Sheffield Hatters: Running rings around the competition for over 60 years

Sheffield Hatters
Betty Codona, founder of Sheffield Hatters

The landscape of professional women’s sport has changed in recent years like never before, blurring the lines between stereotypically male and female sports. But one of the biggest playmakers in women’s sport in England is Sheffield’s Betty Codona, a trailblazer who broke down barriers to establish women’s basketball here in the UK over sixty years ago.

Hers is a legacy of equality which has seen thousands of women and girls gain the confidence to take up a male-dominated sport – and proving they belong to be on the court. Her team, the Sheffield Hatters, was the first in the UK and has dominated English women’s basketball over the last thirty years, winning more honours than any other club in the league.

Women and girls come from near and far to be part of the Hatters family, all in awe of the history and dedication of the club. Those inspired by Betty include her own brood who have gone on to shine in their own rights; her daughters Lorraine Gayle and Vanessa Ellis went on to become accomplished players, as did granddaughter Georgia Gayle who is one of the Women’s Basketball League’s top players who has won a place in the national squad heading to EuroBasket this September.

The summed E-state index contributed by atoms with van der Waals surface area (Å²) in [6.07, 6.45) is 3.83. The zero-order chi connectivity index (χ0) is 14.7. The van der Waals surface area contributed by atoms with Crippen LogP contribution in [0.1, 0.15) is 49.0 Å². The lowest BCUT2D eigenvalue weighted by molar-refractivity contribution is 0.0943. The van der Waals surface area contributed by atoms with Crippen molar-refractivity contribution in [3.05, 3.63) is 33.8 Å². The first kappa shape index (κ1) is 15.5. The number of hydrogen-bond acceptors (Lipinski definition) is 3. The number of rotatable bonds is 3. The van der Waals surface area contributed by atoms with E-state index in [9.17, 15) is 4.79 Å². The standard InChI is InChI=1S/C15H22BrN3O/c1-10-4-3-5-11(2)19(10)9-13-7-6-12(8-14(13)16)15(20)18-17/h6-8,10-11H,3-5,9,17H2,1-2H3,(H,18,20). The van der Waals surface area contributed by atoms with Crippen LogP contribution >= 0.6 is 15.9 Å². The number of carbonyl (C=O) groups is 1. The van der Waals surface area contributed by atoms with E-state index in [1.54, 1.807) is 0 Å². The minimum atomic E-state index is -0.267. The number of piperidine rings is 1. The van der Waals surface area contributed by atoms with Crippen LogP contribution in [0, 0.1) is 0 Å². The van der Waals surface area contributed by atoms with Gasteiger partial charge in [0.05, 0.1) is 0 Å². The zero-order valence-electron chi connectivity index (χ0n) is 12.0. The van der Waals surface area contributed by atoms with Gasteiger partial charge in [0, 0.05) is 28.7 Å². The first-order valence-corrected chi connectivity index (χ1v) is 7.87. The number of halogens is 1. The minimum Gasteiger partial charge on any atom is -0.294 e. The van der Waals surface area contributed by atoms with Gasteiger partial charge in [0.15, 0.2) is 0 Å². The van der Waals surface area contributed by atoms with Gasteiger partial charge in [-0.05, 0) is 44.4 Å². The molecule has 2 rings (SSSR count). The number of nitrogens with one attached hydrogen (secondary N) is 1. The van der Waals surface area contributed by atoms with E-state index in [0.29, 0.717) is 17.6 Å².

But you could say that Sheffield Hatters was formed on the rebound.

In the early ‘60s, Betty was head of girls’ PE at Hatfield House Lane Comprehensive School in Sheffield alongside former Olympic athlete John Sherwood who was head of boys’ PE. She’d been thrust into teaching a few years previous after initially wanting to do a social studies degree at university after leaving Abbeydale Girls’ Grammar.

“To get into university I needed a year of work experience and I didn’t want an office-based role. So an uncertified teacher was suggested. At that time, you didn’t apply you were just told where you were going,” she says

Betty was first sent to Tinsley Secondary School before being moved to Burton Street School near Hillsborough.

“It was a small school with just eight teachers and when I arrived they said they’d show me to my classroom which I thought was strange. I was under the impression I was there to help, but they put me in charge of my own class. I enjoyed teaching so much that I changed my mind on a career.”

After studying at Sheffield Polytechnic, Betty started a job at Hatfield House Lane School. Her pupils included the late, great Marti Caine, or Lynne Shepherd as she was at school, and Betty remembers her turning up to a school swimming gala in a silver costume she wore for beauty contests.